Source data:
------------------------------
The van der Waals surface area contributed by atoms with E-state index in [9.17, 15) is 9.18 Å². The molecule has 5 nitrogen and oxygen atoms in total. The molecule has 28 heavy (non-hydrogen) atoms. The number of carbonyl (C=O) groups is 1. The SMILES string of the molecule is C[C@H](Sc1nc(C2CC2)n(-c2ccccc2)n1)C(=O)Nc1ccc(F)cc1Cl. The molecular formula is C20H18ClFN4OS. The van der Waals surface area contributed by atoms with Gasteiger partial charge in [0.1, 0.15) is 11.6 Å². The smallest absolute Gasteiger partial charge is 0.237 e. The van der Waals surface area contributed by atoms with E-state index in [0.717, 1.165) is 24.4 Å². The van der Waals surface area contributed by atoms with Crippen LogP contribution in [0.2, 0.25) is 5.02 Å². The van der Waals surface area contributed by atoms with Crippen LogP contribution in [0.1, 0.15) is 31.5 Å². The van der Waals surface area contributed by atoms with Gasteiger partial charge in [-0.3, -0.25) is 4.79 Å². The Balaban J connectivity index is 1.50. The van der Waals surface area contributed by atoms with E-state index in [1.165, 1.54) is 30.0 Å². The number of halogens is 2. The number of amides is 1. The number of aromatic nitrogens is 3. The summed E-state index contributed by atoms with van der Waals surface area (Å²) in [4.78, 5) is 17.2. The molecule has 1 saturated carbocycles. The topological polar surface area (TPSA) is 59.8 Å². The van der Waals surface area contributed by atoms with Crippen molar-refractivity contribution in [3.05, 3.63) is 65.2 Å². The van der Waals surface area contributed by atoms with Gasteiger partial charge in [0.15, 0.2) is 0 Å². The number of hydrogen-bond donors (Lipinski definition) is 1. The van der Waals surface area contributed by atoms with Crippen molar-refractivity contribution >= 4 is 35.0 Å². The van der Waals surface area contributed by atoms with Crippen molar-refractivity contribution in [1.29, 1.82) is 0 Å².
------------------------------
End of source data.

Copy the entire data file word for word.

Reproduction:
The van der Waals surface area contributed by atoms with E-state index in [9.17, 15) is 9.18 Å². The molecule has 5 nitrogen and oxygen atoms in total. The molecule has 28 heavy (non-hydrogen) atoms. The number of carbonyl (C=O) groups is 1. The SMILES string of the molecule is C[C@H](Sc1nc(C2CC2)n(-c2ccccc2)n1)C(=O)Nc1ccc(F)cc1Cl. The molecular formula is C20H18ClFN4OS. The van der Waals surface area contributed by atoms with Gasteiger partial charge in [0.1, 0.15) is 11.6 Å². The smallest absolute Gasteiger partial charge is 0.237 e. The van der Waals surface area contributed by atoms with E-state index in [0.717, 1.165) is 24.4 Å². The van der Waals surface area contributed by atoms with Crippen LogP contribution in [0.2, 0.25) is 5.02 Å². The van der Waals surface area contributed by atoms with Crippen LogP contribution in [0.1, 0.15) is 31.5 Å². The van der Waals surface area contributed by atoms with Gasteiger partial charge in [-0.3, -0.25) is 4.79 Å². The Balaban J connectivity index is 1.50. The van der Waals surface area contributed by atoms with E-state index in [1.165, 1.54) is 30.0 Å². The number of halogens is 2. The number of amides is 1. The number of aromatic nitrogens is 3. The summed E-state index contributed by atoms with van der Waals surface area (Å²) in [4.78, 5) is 17.2. The molecule has 1 saturated carbocycles. The topological polar surface area (TPSA) is 59.8 Å². The van der Waals surface area contributed by atoms with Crippen molar-refractivity contribution in [3.05, 3.63) is 65.2 Å². The van der Waals surface area contributed by atoms with Gasteiger partial charge in [0.15, 0.2) is 0 Å². The number of hydrogen-bond donors (Lipinski definition) is 1. The van der Waals surface area contributed by atoms with Crippen molar-refractivity contribution >= 4 is 35.0 Å². The van der Waals surface area contributed by atoms with Crippen molar-refractivity contribution in [1.29, 1.82) is 0 Å².